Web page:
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2012-08-21 02:56:13.530344+00 by Dan Lyke 10 comments

Ugh. Another moronic "car sharing is the future" smart car article: Capital costs don't change our driving patterns, energy costs do.

[ related topics: Automobiles ]

comments in descending chronological order (reverse):

#Comment Re: made: 2012-08-23 14:44:38.250704+00 by: Dan Lyke

So a specific example of where a "per vehicle mile traveled" rather than a toll road (VMT) paradigm has caused problems: CalTrans is currently widening 101 north. They're doing the Marin stretch first, and then doing the Novato (north Marin) to Petaluma (south Sonoma) stretch. The extra Marin lanes have opened, and apparently the commute times have gotten worse.

Traffic engineers are just, in the past few years, starting to get samples of actual route use through in-vehicle probes. Had there been data that showed that there was a lot of traffic passing through Novato, rather than ending and originating in Novato, CalTrans could have started with the northern stretch.

Or maybe this is a play to make sure that the northern stretch gets funded.

In either case, we're going to get vehicle tracking: It'll either be with automatic license plate recognition, or it'll be with in-vehicle tax probes. Although even the second will want the first for auditing. I think it'll move billing to closer to using.

#Comment Re: made: 2012-08-23 13:57:01.684031+00 by: TheSHAD0W

And my experience tells me KISS is the best paradigm to follow. The more complex a system is, the more holes show up in it, especially when you have intelligent actors trying to thwart it.

#Comment Re: made: 2012-08-23 13:33:09.744271+00 by: Dan Lyke

See, that's the problem with trying to pull out externalities: Because I think billing differently for peak capacity use is what you'd do with any business. Airlines (yeah, I know, not a deregulated industry, but bear with me) either charge more for routes and times in high demand, or they add capacity. They do this with pricing models that let them fill as many seats as possible and make as few capital investments as possible.

I just think that publicly funded roads should operate similarly.

#Comment Re: made: 2012-08-23 01:55:38.212193+00 by: TheSHAD0W

And now I think you're trying to use government to manage human behavior.

#Comment Re: made: 2012-08-22 23:52:06.807391+00 by: Dan Lyke

I think fuel taxes would be a fantastic first pass, but (aside from the relatively solvable "what about (electricity|LNG|etc)" problem), I see a real externality issue: When roads are self-funding, there's an instant feedback loop to just keep building and raising fuel taxes. Traffic jams? No problem, raise fuel taxes, pave more area! Can't get somewhere? Roads are self-funding, let's build more of them?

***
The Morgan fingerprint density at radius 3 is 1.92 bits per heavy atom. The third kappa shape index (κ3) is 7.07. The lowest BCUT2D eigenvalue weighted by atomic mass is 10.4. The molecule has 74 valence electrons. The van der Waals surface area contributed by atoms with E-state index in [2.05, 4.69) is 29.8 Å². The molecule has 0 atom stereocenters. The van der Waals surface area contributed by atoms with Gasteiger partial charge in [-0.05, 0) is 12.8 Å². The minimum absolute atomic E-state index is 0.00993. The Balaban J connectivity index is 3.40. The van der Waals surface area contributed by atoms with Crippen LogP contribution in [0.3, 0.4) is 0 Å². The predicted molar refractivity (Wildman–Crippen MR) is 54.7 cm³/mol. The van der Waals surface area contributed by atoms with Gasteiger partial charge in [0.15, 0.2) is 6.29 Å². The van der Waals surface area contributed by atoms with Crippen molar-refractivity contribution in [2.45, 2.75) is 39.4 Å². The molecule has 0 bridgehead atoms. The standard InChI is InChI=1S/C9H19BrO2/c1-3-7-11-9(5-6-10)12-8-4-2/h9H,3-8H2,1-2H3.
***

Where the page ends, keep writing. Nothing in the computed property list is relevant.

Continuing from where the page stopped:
Having the capability in the first place, and then just maintenance due to weather, is as much of a cost issue as wear on the roads, and we've already got completely bogus cost-benefit models justifying overbuilding roads and bridges that we can't afford to maintain.

So I think fuel taxes are still indirect enough that they don't solve the problem.

#Comment Re: made: 2012-08-22 23:13:52.853093+00 by: Larry Burton

Yeah, I like the idea of fuel taxes but the argument against changing that is that there is no way to tax electric vehicles. I think with smart grid technology coming online in the near future there is a way to capture charging data and tax that. The number of french fry cars on the market running on homemade fuel will never be high enough to worry about that small amount of leakage.

#Comment Re: made: 2012-08-22 22:58:38.888645+00 by: TheSHAD0W

There's a fair correlation between fuel used and damage to roads, and the whole thing could be done via fuel taxes.

#Comment Re: made: 2012-08-22 22:00:57.746995+00 by: Dan Lyke

Shadow, the problem with that to do that you have to find a reasonable way to bill for road usage. Per vehicle on road used, probably with some variation so you can bill extra for peak use versus spare capacity, seems like a perfect way to do that!

Try running the idea of vehicle mileage taxes, especially with in-vehicle probes to figure out this sort of road use around the same people who'd be for solving this problem by removing government regulations...

Try running raising user fees which actually pay for the roads and infrastructure past pretty much anyone else.

dexev, I suspect that you are an outlier, but I'd love to see data which proves me wrong.

#Comment Re: made: 2012-08-22 21:47:26.46269+00 by: TheSHAD0W

We've got government regulating vehicle behavior in so many different ways that trying to figure out what's better for whom is impossible. Insurance is based on vehicles rather than drivers. Ride share and contribute money? Presto! You're an illegal taxi service!

How 'bout get regulations out of the way and let people decide how to deal with their daily travel by themselves?

#Comment Re: made: 2012-08-22 18:13:24.41085+00 by: dexev

I think it's more complicated than that. At the margin, non-fuel costs are significant. For example, I spend twice as much on insurance each month as I do on fuel. Once I've paid for the month, I may as well drive. If I could use car sharing to fill in that 5% of the time when I really need a car, I would stop owning one.